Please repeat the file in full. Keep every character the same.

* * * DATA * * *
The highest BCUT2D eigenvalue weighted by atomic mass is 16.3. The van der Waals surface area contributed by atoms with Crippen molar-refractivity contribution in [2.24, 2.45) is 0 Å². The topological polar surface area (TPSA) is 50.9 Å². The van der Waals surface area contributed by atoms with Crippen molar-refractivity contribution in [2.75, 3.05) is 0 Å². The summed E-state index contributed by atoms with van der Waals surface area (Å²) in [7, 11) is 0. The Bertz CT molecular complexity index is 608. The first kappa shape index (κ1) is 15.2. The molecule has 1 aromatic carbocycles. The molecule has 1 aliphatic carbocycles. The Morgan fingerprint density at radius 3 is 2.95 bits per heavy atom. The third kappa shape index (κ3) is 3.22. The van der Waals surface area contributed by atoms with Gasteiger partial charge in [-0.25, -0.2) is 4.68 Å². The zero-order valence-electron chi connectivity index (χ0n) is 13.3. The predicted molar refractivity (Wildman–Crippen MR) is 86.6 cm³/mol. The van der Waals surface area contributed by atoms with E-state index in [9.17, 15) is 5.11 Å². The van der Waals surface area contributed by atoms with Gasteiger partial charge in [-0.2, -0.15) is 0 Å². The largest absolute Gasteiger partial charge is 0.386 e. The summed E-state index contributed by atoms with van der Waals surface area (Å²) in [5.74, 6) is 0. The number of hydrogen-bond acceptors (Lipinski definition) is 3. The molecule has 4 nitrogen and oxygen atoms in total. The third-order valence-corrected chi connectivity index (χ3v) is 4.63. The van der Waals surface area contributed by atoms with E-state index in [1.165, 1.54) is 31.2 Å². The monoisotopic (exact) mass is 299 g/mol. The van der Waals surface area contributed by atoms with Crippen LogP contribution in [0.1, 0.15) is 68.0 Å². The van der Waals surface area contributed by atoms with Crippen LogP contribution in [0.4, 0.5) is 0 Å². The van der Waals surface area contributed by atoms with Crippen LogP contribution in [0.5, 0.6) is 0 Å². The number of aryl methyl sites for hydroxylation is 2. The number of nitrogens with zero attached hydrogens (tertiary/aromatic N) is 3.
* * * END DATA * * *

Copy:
The highest BCUT2D eigenvalue weighted by atomic mass is 16.3. The van der Waals surface area contributed by atoms with Crippen molar-refractivity contribution in [2.24, 2.45) is 0 Å². The topological polar surface area (TPSA) is 50.9 Å². The van der Waals surface area contributed by atoms with Crippen molar-refractivity contribution in [2.75, 3.05) is 0 Å². The summed E-state index contributed by atoms with van der Waals surface area (Å²) in [7, 11) is 0. The Bertz CT molecular complexity index is 608. The first kappa shape index (κ1) is 15.2. The molecule has 1 aromatic carbocycles. The molecule has 1 aliphatic carbocycles. The Morgan fingerprint density at radius 3 is 2.95 bits per heavy atom. The third kappa shape index (κ3) is 3.22. The van der Waals surface area contributed by atoms with Gasteiger partial charge in [-0.25, -0.2) is 4.68 Å². The zero-order valence-electron chi connectivity index (χ0n) is 13.3. The predicted molar refractivity (Wildman–Crippen MR) is 86.6 cm³/mol. The van der Waals surface area contributed by atoms with E-state index in [9.17, 15) is 5.11 Å². The van der Waals surface area contributed by atoms with Gasteiger partial charge in [-0.2, -0.15) is 0 Å². The largest absolute Gasteiger partial charge is 0.386 e. The summed E-state index contributed by atoms with van der Waals surface area (Å²) in [5.74, 6) is 0. The number of hydrogen-bond acceptors (Lipinski definition) is 3. The molecule has 4 nitrogen and oxygen atoms in total. The third-order valence-corrected chi connectivity index (χ3v) is 4.63. The van der Waals surface area contributed by atoms with E-state index in [1.165, 1.54) is 31.2 Å². The monoisotopic (exact) mass is 299 g/mol. The van der Waals surface area contributed by atoms with Crippen LogP contribution in [0.1, 0.15) is 68.0 Å². The van der Waals surface area contributed by atoms with Crippen LogP contribution in [0.4, 0.5) is 0 Å². The van der Waals surface area contributed by atoms with Crippen LogP contribution in [0.5, 0.6) is 0 Å². The number of aryl methyl sites for hydroxylation is 2. The number of nitrogens with zero attached hydrogens (tertiary/aromatic N) is 3.